02 July 2019


This was totally new to me.  You learn something every day.
Pesäpallo (Finnish pronunciation: [pesæpɑlːo]; Swedish: boboll, both names literally meaning "nest ball", colloquially known as Pesis, also referred to as "Finnish baseball") is a fast-moving bat-and-ball sport that is often referred to as the national sport of Finland and has some presence in other countries including Germany, Sweden, Switzerland, Australia, and Canada's northern Ontario (the latter two countries have significant Nordic populations). The game is similar to brännboll, rounders, and lapta, as well as baseball.

The basic idea of pesäpallo is similar to that of baseball: the offense tries to score by hitting the ball successfully and running through the bases, while the defense tries to put the batter and runners out. One of the most important difference between pesäpallo and baseball is that the ball is pitched vertically, which makes hitting the ball, as well as controlling the power and direction of the hit, much easier. This gives the offensive game more variety, speed, and tactical aspects compared to baseball. The fielding team is forced to counter the batter’s choices with defensive schemes and anticipation; Pesäpallo becomes a mental exercise. 
A more detailed video presentation without the snide comments is here.


  1. Amazed to see a field dedicated to this sport.

  2. how often does the pitcher get smacked in the head by the batter? they seem to be standing awful close together.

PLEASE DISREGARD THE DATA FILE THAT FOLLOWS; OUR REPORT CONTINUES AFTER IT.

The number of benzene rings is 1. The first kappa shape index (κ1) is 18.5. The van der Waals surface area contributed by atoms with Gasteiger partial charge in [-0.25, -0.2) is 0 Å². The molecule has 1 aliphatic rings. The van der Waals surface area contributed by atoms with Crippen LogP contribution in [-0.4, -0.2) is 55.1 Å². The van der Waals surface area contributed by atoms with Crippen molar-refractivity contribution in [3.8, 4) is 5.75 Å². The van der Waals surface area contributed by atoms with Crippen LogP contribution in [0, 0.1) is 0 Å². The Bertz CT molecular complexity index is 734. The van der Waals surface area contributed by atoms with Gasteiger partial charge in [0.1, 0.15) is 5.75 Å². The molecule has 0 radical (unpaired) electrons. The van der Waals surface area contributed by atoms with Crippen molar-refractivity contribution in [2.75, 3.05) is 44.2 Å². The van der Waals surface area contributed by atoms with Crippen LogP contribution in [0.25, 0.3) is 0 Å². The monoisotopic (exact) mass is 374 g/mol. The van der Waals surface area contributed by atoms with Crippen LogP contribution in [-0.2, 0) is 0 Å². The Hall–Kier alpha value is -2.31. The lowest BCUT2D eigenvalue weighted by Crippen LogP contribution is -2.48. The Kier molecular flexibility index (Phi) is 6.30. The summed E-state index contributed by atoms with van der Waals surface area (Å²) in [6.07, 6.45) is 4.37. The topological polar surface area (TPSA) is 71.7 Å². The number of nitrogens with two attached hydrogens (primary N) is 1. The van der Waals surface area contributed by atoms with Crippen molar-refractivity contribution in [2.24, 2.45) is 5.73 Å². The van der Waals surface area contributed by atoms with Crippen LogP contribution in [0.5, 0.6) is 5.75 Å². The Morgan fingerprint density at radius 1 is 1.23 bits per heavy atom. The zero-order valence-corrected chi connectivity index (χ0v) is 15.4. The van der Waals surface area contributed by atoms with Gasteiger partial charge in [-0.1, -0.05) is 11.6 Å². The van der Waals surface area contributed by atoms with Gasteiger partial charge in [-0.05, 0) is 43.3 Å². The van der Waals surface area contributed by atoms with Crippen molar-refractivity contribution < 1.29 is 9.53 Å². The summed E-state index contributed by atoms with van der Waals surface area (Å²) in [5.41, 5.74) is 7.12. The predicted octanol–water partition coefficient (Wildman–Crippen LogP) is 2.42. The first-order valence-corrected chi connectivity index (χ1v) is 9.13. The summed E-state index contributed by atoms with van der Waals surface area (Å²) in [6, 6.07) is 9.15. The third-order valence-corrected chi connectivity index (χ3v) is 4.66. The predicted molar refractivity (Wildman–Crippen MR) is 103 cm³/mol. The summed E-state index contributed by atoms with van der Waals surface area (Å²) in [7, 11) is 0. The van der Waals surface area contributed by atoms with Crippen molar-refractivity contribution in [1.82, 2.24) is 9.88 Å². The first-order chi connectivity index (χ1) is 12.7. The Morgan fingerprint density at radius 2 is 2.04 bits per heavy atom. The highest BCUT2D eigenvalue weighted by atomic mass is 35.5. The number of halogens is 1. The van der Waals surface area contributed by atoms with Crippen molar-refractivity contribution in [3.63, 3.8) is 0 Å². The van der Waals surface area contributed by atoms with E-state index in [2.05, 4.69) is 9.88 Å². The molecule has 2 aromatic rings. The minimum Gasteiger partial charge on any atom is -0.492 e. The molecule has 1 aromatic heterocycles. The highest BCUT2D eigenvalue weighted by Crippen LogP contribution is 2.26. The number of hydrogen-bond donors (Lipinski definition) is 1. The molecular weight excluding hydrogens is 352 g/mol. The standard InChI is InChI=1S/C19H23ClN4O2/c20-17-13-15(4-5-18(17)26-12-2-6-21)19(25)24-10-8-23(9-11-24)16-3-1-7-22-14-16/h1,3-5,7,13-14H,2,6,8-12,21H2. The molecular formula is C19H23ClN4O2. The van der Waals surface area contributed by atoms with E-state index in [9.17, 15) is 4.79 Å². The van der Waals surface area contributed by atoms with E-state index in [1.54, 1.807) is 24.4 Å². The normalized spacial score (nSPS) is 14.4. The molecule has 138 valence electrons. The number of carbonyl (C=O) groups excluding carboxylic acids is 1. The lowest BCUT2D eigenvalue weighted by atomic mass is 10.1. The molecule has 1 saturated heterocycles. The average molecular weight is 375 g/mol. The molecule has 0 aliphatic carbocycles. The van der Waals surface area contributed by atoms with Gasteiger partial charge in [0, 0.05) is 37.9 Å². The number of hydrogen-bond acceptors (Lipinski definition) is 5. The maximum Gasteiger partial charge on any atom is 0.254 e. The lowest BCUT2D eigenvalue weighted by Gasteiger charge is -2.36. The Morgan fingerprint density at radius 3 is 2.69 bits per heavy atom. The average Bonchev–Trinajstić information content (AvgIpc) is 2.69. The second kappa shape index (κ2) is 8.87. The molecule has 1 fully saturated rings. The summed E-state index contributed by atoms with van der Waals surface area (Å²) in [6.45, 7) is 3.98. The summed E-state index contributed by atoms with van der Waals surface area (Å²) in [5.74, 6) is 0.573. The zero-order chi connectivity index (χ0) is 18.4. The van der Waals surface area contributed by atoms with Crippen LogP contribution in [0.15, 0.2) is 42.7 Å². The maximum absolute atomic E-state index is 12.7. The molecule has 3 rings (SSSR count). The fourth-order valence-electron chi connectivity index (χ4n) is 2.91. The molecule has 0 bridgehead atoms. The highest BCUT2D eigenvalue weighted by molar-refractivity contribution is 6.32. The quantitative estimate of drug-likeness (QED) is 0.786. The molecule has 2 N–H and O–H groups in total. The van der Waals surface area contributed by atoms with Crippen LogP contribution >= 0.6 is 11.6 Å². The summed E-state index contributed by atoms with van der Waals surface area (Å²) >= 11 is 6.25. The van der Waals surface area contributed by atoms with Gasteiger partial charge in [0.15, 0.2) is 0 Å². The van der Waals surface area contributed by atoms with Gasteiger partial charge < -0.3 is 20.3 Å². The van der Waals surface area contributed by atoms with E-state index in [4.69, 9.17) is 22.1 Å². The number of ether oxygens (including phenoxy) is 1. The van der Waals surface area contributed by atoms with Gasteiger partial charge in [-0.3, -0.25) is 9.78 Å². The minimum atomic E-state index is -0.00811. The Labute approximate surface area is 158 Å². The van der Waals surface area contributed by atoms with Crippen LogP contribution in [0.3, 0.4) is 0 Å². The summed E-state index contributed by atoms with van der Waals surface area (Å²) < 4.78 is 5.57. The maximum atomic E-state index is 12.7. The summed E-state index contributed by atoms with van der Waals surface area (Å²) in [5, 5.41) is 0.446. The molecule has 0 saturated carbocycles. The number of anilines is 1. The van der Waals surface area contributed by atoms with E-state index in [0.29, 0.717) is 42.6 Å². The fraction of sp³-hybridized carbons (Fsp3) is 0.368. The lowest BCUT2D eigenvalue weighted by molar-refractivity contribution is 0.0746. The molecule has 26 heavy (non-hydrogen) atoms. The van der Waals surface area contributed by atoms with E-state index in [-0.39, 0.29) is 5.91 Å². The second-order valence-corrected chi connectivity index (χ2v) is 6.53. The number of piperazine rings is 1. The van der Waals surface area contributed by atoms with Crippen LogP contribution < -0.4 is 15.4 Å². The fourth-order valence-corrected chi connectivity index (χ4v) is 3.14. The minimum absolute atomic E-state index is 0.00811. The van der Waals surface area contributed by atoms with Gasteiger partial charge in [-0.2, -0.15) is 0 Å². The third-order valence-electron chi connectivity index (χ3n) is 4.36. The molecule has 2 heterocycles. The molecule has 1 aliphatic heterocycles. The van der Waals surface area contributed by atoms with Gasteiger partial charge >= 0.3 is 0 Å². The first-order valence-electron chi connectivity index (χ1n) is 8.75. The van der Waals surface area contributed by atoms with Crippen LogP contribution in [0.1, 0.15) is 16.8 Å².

3. When I was in school in Finland (in the early-mid 1990s), pesäpallo was the other main summer team sport. Soccer was more popular with most kids, but we still had to play pesäpallo every other week. I hated it because I was a terrible batter, and everyone had to take a turn batting. I was an ok pitcher though, since the trick is just to throw the ball high enough while still have it land in the circle.

    The other big tactical element compared to baseball is the fact that the back end of the pitch is also a foul line, so whacking the ball as far as possible is not a viable tactic. It has to land inside the pitch. This forces the batter to really use all the tactical options given by the easier pitching, to put it in the best possible spot on the pitch, depending on the situation on the bases.

  4. Base is "pesä" in Finnish and ball - pallo, hence pesäpallo. The name is derived directly from the word baseball as the game is a derivative of American baseball. It has elements from other traditional batting games, but American baseball was the inventor Tahko Pihkalas main source.

    Another important tactical difference is that you have three attempts to hit the ball and you don't have to advance (if you don't want to) until the third. This allows the batter to e.g. bunt the ball on your first hit to move players from base to base and then attempt a harder swimg with the remaining two.

    A "home run" is when the batter makes it to third base on his hit (1 point). For example hits the ball (in bounds) and the ball rolls to the river right next to the field. The outfield of course runs after it but doesn't get the ball to third base on time. The batter cannot advance further than third on his own turn and another player must bat to get him home (1 point). So hitting a home run nets you an extra point for getting to third and the regular point if you get to home base later.


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